Perceptive commentary: Zuhlsdorf, Weigel, Quinn, Paprocki
As a service to our readers, once again we call attention to some of the most interesting commentary that has appeared on other sites regarding the resignation of Pope Benedict XVI and the prospects for the March conclave. For our efforts to correct some of the less astute commentary, see our separate “Popular Misconceptions” series, which will continue through the papal election.
- Wherein Fr. Z makes a suggestion to Cardinal Electors—Father John Zuhlsdorf suggests that in their choice of a new Pontiff, the cardinals should lean heavily toward a prelate whose handling of the sex-abuse crisis is already known. He reasons that the cardinals should be aware that “once one of their brothers is elected, investigative journalists will start looking for clerical sexual abuse in dioceses in which he has ever breathed air.” If there is the slightest hint of negligence in his background, it will soon be on the front pages, and his credibility will be impaired from the start of his pontificate. Father Z’s suggestion would seem to weigh against the choice of a cardinal from South America or Africa, where the investigation of sex-abuse complaints has not yet been extensive.
- George Weigel on reforming the Vatican bureaucracy—The papal biographer says that “anyone who does not have a vested interest in the status quo” will agree that the next Pope should institute a thorough reform of the Roman Curia. The Vatican bureaucracy has been an impediment to the Pope, he argues, and reform will entail not merely reworking the organization chart but instilling an entirely new attitude toward the work of the Curia. Vatican officials should realize that they serve the Pope, not their own interests, he says.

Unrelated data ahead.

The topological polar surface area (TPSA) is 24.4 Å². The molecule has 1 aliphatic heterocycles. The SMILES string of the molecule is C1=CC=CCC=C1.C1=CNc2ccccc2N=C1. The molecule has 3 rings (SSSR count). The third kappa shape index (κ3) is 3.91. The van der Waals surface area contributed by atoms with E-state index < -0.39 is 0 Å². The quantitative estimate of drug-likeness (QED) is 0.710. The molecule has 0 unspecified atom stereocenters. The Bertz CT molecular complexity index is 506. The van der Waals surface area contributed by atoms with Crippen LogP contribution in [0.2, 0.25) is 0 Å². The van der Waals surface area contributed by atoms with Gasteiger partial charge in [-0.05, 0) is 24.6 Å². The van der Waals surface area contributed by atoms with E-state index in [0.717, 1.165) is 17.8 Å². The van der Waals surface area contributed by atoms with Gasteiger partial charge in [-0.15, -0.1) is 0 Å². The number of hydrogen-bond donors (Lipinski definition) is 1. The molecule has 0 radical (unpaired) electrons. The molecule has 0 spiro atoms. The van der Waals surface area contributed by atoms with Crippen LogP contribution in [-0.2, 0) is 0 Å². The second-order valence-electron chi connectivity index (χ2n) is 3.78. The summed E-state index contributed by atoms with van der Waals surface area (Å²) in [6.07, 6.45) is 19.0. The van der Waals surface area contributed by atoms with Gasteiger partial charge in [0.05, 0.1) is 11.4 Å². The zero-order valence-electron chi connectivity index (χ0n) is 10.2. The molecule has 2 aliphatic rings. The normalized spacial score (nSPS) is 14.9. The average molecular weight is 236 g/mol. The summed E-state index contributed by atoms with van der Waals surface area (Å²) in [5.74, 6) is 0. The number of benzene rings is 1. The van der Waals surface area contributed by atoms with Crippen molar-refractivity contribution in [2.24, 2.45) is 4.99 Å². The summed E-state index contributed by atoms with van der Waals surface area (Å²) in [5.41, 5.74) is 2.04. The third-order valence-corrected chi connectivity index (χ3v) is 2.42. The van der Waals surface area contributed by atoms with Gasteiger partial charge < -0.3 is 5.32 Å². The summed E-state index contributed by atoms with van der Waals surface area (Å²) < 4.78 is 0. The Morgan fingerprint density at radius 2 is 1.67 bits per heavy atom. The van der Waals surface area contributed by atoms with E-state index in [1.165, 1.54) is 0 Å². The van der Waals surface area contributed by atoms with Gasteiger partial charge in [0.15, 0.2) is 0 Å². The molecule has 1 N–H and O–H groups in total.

- Road to renewal or blind alley? David Quinn notes in the Irish Catholic that when the mass media speak of “reform” at the Vatican, what journalists usually have in mind is “a liberal wish list; women priests, married priests, acceptance of contraception, a more liberal view generally of human sexuality.” Such a “reform” would require a rejection of the true mission of the Church, he observes. Moreover, even if Church leaders did follow the advice of liberal commentators, the result would not be an end to conflicts within Catholicism; in fact there is “plenty of evidence that further disunity and factionalism would result.”
- Bp Paprocki & March Madness: How to Address B16 After Feb. 28—What should Pope Benedict be called after his resignation takes effect? Will he “resign” or “abdicate” or “renounce” his position as Roman Pontiff? Bishop Thomas Paprocki of Springfield, Illinois, a canon-law expert, provides some informed answer to those questions.
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